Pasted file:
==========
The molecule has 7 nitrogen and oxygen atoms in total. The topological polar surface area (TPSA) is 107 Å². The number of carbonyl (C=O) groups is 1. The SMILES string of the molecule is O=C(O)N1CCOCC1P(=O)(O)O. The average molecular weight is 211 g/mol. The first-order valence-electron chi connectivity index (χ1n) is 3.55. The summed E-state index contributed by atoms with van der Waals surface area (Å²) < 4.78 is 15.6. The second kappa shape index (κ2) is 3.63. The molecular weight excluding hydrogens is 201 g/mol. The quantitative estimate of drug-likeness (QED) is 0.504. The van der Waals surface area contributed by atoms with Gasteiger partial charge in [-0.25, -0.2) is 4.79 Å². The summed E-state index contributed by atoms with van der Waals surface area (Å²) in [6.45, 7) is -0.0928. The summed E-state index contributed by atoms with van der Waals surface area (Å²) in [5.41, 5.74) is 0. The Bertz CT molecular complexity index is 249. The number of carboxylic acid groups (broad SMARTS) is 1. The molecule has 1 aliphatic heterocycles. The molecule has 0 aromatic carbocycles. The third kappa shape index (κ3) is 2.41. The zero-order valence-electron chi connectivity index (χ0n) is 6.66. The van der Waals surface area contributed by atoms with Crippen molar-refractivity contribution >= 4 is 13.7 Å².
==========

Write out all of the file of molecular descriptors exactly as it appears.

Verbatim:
The molecule has 7 nitrogen and oxygen atoms in total. The topological polar surface area (TPSA) is 107 Å². The number of carbonyl (C=O) groups is 1. The SMILES string of the molecule is O=C(O)N1CCOCC1P(=O)(O)O. The average molecular weight is 211 g/mol. The first-order valence-electron chi connectivity index (χ1n) is 3.55. The summed E-state index contributed by atoms with van der Waals surface area (Å²) < 4.78 is 15.6. The second kappa shape index (κ2) is 3.63. The molecular weight excluding hydrogens is 201 g/mol. The quantitative estimate of drug-likeness (QED) is 0.504. The van der Waals surface area contributed by atoms with Gasteiger partial charge in [-0.25, -0.2) is 4.79 Å². The summed E-state index contributed by atoms with van der Waals surface area (Å²) in [6.45, 7) is -0.0928. The summed E-state index contributed by atoms with van der Waals surface area (Å²) in [5.41, 5.74) is 0. The Bertz CT molecular complexity index is 249. The number of carboxylic acid groups (broad SMARTS) is 1. The molecule has 1 aliphatic heterocycles. The molecule has 0 aromatic carbocycles. The third kappa shape index (κ3) is 2.41. The zero-order valence-electron chi connectivity index (χ0n) is 6.66. The van der Waals surface area contributed by atoms with Crippen molar-refractivity contribution >= 4 is 13.7 Å².